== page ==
Jobs report for June ‘stinks’

Tressa Miller, right, helps military veteran Roger Porter, of Detroit, with resume career counseling in Detroit last month. U.S. employers added only 80,000 jobs in June, a third straight month of weak hiring. The unemployment rate was unchanged at 8.2 percen. (AP/Paul Sancya/File)


Associated Press WASHINGTON — The American job machine has jammed. Again.

The economy added only 80,000 jobs in June, the government said Friday, erasing any doubt that the United States is in a summer slump for the third year in a row.

“Let’s just agree, this number stinks,” said Dan Greenhaus, chief global strategist at the investment firm BTIG.

It was the third consecutive month of weak job growth. From April through June the economy produced an average of just 75,000 jobs a month, the weakest quarter since July through September 2010.

The unemployment rate stayed at 8.2 percent, a recession-level figure, even though the Great Recession has technically been over for three years.

“The labor market is treading water,” said Heidi Shierholz, an economist at the Economic Policy Institute. She called it an “ongoing, severe crisis for the American workforce.”

For American investors, the jobs report fell into an uncomfortable middle ground.

Federal Reserve Chairman Ben Bernanke promised last month that the Fed would take additional steps to help the economy “if we’re not seeing a sustained improvement in the labor market.”

But some financial analysts said that the Labor Department report, while disappointing, was not weak enough to lock in further action by the Fed at its next meeting July 31 and Aug. 1.

The slowdown in job growth has been stark. From December through February the economy spun off an average of 252,000 jobs a month, twice what is needed to keep up with population growth.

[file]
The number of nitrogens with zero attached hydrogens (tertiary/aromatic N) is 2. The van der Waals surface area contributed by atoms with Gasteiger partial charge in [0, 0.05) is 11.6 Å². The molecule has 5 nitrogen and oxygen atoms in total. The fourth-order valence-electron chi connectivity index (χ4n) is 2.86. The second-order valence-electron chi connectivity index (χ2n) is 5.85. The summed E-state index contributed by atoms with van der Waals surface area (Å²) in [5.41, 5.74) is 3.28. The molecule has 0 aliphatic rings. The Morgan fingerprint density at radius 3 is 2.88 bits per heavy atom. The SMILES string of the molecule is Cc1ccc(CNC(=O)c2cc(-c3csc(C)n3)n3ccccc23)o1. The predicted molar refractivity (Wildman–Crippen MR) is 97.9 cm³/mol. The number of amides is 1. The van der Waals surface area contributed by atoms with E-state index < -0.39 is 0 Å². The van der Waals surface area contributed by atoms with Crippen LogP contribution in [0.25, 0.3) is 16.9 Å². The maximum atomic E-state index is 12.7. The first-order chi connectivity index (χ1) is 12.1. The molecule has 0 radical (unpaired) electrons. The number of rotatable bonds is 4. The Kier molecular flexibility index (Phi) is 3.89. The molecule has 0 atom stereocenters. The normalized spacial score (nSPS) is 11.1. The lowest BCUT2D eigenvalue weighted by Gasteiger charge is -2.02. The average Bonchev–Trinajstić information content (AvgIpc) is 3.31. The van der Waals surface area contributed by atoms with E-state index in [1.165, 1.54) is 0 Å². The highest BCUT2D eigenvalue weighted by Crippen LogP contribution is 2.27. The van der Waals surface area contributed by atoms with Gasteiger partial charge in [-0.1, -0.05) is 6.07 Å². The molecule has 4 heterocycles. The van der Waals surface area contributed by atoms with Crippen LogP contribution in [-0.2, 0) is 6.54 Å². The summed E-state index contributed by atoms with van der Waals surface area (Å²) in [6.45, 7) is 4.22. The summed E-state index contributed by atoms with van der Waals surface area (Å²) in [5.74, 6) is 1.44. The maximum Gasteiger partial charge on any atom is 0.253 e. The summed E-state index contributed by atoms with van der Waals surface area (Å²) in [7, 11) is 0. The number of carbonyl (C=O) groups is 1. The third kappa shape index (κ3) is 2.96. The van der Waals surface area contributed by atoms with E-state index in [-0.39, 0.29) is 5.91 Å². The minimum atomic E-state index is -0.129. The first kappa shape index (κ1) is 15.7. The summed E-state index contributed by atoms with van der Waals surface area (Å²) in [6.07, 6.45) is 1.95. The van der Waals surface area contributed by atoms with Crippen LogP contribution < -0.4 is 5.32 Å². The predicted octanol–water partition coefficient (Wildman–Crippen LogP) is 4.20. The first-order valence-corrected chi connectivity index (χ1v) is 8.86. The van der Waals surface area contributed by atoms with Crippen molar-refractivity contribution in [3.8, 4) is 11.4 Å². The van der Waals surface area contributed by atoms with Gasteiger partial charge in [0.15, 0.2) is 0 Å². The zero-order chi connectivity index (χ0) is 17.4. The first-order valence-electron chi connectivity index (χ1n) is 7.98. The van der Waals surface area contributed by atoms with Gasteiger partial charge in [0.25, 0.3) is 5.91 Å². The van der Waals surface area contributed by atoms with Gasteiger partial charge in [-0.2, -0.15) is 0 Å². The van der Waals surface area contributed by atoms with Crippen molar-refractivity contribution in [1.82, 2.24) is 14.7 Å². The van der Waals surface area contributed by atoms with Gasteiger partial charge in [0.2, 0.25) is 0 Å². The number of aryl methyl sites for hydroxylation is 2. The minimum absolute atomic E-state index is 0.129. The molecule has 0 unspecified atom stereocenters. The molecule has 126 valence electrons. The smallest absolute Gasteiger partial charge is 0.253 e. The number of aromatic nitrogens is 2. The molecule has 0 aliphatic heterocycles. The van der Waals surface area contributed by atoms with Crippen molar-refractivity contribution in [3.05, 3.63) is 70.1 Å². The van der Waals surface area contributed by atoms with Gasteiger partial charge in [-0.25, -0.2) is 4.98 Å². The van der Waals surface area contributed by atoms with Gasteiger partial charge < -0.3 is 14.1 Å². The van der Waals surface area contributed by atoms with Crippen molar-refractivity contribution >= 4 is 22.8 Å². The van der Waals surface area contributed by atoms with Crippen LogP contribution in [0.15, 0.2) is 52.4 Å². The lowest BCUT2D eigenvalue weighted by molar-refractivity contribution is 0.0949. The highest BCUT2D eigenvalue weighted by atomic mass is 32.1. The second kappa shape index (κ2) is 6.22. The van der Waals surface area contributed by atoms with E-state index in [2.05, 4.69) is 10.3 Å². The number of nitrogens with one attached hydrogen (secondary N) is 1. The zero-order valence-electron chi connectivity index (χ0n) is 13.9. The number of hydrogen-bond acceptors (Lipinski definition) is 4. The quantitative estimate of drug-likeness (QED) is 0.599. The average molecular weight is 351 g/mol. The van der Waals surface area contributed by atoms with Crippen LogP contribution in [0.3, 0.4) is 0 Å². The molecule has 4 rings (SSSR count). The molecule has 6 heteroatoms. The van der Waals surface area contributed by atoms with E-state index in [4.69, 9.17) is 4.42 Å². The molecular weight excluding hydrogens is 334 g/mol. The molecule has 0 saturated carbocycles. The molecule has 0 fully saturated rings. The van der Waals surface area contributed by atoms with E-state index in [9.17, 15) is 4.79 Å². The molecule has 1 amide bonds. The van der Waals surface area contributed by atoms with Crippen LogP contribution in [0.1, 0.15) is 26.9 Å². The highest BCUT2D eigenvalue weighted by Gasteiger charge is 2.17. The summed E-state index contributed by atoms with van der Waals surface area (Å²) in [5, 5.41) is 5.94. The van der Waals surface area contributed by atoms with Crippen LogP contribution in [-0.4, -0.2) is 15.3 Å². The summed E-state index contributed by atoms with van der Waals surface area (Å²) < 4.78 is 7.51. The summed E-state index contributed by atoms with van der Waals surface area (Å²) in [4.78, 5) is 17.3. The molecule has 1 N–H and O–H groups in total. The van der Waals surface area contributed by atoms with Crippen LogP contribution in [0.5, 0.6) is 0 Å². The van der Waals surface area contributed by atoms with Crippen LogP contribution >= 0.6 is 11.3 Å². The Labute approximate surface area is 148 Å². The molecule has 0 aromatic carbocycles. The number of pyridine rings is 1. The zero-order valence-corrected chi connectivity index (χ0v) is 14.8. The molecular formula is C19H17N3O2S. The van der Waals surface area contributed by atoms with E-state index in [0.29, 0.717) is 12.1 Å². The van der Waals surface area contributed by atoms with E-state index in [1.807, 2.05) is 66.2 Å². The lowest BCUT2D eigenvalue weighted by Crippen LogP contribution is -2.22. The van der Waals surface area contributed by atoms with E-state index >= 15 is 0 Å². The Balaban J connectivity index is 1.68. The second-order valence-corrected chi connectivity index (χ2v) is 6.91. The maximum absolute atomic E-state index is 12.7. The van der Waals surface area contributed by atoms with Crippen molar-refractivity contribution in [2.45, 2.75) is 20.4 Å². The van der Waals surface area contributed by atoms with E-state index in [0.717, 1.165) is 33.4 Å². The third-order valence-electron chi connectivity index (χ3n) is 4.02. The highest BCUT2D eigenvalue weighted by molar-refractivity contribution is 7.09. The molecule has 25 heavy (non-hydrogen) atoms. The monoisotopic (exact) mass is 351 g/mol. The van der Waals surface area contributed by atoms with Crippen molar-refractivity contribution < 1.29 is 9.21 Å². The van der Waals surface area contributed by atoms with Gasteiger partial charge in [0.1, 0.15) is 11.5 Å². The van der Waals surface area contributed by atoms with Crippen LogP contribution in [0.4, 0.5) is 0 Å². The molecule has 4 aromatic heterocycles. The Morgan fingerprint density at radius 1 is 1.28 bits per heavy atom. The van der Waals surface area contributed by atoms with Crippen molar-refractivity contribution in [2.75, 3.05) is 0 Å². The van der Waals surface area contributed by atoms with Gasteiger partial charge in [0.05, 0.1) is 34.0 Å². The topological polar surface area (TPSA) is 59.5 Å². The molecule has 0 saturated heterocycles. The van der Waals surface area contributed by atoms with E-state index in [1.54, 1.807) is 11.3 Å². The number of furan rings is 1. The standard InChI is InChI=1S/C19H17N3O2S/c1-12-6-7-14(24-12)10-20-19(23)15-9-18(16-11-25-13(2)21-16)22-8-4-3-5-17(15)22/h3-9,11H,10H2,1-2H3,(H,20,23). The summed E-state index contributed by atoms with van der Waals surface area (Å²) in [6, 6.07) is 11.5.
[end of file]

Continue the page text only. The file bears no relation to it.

But the jobs generator started sputtering in March, when job growth slowed to 143,000.

At first, economists blamed the weather for warping the numbers. An unusually warm winter allowed construction companies and other employers to hire earlier in the year than usual, effectively stealing jobs from the spring, they said.

But weird weather could explain only so much, and the bad news kept coming. The economy added just 68,000 jobs in April and 77,000 in May. Those figures reflect revisions from earlier estimates of 77,000 for April and 69,000 for May.

June’s dud of a number made it clear that the economy has fallen into the same pattern it followed in 2010 and 2011 — it gets off to a relatively fast start, then fades at midyear.

Offering some hope, the slowdowns in each of the two previous years lasted four months, and they were worse than this year’s has been.

From June through September 2010, the economy lost an average of 75,000 jobs per month. From May through August 2011, the economy added an average of 80,000 per month. This year, the four-month average gain since March is 92,000.

But the United States is still suffering the hangover of a financial crisis and the worst recession since the 1930s. The economy lost 8.8 million jobs during and after the recession. It has regained 3.8 million.